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Author: Subject: Manganese Chloride Crystals
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[*] posted on 6-1-2011 at 09:48


Quote: Originally posted by peach  
I know the manganese is there. It's a manganese chemistry and the solution is pink, and I've had pink solid back from it before. It's the purity issue.



Try washing your crystals with acetone. FeCl3 in small amounts is yellow. Worked wonders for my ZrOCl2.8H2O which went from light yellow to snow white...
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[*] posted on 6-1-2011 at 10:14


Indeed.

I will give the acetone a go at some point - the stuff is bubbling away right now with the hydroxides method, so I have to see how that goes (need to give it time).

The problem with the ferric chloride idea is that material came out of an alkaline battery, and was treated with sulphuric acid.

Iron sulphate is green.




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[*] posted on 6-1-2011 at 14:15


That separation of MnO2 and Fe(OH)3.nH2O using vinegar (or other weak acid solution) worked, you know...
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[*] posted on 8-1-2011 at 04:56


Keep your jars and containers appropriately rinsed and cover them (and the filters) whenever possible to keep the purity up.

Small amount of contaminated solution decanted and mixed with KOH to produce the insoluble hydroxides of the metals

Filtered through coffee filters and thoroughly washed to remove excess base and contaminating ions

Cake retained

Cake mush returned to the original contaminated mess and thoroughly stirred

Solution aerated for approximately 4 hours with a nebulizer (you can leave it standing for ages if you don't have a pump. Don't use a fridge pump for this - grease - needs to be an aquarium style one; diaphragm)

Filtered through yet more coffee papers

Ta-da... bubble gum pink

Filter the insoluble hydroxides. I'm using plastic funnels, coffee filters and Kilner jars to demonstrate it can be done without anything special - indeed, that being the reason for me choosing the hydroxide method, as it can also be kept reasonably pure and requires only some NaOH or KOH to repeat verbatim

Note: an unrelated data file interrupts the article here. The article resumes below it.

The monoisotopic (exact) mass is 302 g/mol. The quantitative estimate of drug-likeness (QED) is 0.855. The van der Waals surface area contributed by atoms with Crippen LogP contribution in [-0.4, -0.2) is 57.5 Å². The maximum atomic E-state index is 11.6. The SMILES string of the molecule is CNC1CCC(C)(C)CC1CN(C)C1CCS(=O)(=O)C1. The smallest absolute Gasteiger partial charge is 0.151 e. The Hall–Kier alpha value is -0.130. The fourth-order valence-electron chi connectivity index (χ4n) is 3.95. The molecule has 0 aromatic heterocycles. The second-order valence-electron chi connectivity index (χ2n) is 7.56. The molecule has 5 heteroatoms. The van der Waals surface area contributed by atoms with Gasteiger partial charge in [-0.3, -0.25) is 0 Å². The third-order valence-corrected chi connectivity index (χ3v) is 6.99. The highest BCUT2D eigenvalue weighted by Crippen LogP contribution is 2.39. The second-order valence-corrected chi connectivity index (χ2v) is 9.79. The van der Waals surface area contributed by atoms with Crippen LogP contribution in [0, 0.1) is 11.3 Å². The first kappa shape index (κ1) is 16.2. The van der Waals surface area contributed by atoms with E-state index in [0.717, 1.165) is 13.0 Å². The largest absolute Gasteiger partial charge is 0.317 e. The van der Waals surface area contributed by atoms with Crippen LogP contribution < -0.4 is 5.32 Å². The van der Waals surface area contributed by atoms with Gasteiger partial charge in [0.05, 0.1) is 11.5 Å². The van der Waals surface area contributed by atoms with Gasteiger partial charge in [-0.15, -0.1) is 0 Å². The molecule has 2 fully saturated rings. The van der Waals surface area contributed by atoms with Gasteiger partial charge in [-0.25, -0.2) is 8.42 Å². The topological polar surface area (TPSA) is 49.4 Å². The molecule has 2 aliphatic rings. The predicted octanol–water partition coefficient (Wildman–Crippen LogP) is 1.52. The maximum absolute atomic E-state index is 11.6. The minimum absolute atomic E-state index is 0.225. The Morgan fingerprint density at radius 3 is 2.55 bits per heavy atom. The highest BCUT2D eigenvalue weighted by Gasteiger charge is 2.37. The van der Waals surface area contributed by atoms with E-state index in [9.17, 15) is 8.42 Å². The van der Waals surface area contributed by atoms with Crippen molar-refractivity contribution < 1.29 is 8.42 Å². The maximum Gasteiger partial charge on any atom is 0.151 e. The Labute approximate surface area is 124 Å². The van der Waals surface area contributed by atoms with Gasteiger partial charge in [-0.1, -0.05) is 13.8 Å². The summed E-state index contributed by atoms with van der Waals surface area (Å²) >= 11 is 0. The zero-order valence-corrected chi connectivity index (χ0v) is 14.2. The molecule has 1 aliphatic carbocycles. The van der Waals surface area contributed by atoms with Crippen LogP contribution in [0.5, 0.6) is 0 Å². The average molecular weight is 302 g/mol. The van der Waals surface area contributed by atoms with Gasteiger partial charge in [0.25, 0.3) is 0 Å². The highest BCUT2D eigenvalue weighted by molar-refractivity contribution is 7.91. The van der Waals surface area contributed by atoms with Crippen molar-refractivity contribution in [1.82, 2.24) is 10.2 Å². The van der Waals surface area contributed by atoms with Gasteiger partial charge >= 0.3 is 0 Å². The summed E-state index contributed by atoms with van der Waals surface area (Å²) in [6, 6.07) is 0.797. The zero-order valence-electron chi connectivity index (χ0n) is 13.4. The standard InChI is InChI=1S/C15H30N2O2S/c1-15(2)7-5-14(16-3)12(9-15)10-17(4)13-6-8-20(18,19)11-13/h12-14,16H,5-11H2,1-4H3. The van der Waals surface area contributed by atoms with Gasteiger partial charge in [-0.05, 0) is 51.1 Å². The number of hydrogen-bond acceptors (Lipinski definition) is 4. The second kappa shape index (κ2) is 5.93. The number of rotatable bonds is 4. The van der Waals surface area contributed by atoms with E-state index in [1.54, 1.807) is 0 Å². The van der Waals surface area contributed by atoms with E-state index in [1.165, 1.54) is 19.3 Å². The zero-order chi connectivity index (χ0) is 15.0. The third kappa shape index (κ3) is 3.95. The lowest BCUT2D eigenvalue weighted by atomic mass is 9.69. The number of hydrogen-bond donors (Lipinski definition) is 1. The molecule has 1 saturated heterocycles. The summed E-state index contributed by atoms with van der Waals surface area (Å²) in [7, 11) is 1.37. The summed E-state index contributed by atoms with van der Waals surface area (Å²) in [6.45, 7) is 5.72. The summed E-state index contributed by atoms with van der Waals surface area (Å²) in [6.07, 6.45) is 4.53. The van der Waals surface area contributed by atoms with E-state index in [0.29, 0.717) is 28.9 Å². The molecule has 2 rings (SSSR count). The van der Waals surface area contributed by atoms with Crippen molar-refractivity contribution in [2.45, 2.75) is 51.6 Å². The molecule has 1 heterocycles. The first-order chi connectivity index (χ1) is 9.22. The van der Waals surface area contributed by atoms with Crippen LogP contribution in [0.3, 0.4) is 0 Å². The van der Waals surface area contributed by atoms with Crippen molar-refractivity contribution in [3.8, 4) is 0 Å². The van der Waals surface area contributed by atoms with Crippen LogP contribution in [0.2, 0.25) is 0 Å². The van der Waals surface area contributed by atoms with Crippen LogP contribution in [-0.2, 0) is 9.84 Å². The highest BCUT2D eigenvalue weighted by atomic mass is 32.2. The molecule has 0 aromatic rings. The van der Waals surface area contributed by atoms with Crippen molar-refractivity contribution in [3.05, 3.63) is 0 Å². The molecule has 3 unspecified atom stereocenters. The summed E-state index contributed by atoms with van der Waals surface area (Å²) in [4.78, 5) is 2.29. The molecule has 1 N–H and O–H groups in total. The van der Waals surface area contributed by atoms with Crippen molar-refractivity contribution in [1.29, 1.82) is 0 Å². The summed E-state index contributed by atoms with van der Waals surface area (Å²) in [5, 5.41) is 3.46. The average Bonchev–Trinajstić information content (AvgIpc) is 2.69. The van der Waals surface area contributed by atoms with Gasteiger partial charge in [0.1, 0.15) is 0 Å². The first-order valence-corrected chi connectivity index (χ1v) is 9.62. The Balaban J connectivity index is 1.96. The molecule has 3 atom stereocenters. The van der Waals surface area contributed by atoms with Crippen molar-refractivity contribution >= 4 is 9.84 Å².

The brown gunk is from treating some of the contaminated solution with base

Note the nomograph over the filter to keep things clean - everything has been thoroughly washed



There's the cake, the insoluble hydroxides. I'm filtering them away from the base solution. I have poured some extra water through and emptied the cake out to give it a swirl in some fresh water and to swap the paper. I used approximately 2-3l of water to rinse - ALWAYS RINSE BEFORE AND AFTER CONDITIONING FOR THE HIGHEST GLOSSINESS AND MOST LUXURIOUS HAIR IN TOWN.


Bubble boggling the solution - I have emptied the cake out into the remaining original solution (contaminated brown / yellow) and stuck a thistle funnel in there to blow air through, wrapping the top of the jar with cling film to keep dust, hair and everything else from getting in there

I'm using the funnel as it's clean and will keep the mess off the nebulizer

The Kilner jar I got at ASDA for £2, and it's absolutely great for this kind of work when you a.) don't have or b.) don't want to be bothered cleaning lab glass. The hinged top and rubber seal means you can easily cover the work if you want to stop for a while or go to bed, or leave it on the shelf for months :)

I bought this in the middle of doing the work when I ran out to get some more papers, thinking "ooooo.... that looks handy to prove the point"

The glass isn't suitable for extreme heating like borosillicate, but is close in terms of reactivity and the rubber the seal is made from is the same as the natural rubber used for Suba-seals (septum seals), stoppers and caps on Sure-seal bottles from sigma (it's all natural rubber).

Natural rubber WILL react with really reactive acids for example, but the art is in not storing your jars upside down :D

You could also up the seal rating by replacing it with a bead of silicone sealant - silicone is the classy version of Suba-seals normal natural rubber seals





Filter it again and the manganese salt (the chloride in this instance) should now have fallen away from the insoluble iron forms. The salt you're after will drip out, collect, look after, love and then set free


Or boil it down, your choice

Using the chlorides, or testing the end result with hydrochloric, may be good, as the iron chloride is extremely bright and has a high pigment value, meaning it'll show up well as you do this

This idea came from some inspiration on the part of Arthur, who mentioned dissolving battery casings in hydrochloric and not seeing any yellow - which is great! As I was concerned they may contain some iron. I'd used sulphuric for mine, but his mention of trying hydrochloric and not seeing anything has subconsciously inspired this idea of using the same reasoning with the manganese.

My zinc sulphate was also pristine white, and the sulphate of iron is green.

Those two things make me hopeful it's a source of decent purity zinc, which I will need for the bulk of the special paint.



What are you doing now!? I'll tell you what you're not doing.... opening my dinner!


YUM!

Really does look a lot like Bubbalicious bubble gum - second hand, but still good



Up-skirt cam


Carefully and gently drying the last of the excess moisture off before recrystalization - cam

Not bad at all considering the starting point and that all you'll really need are some papers and a bit of base - no fine pH control, no special gas handling equipment or practice and no contamination by the use of kitchen condiments



Thanks go to nurd rage for doing the original work.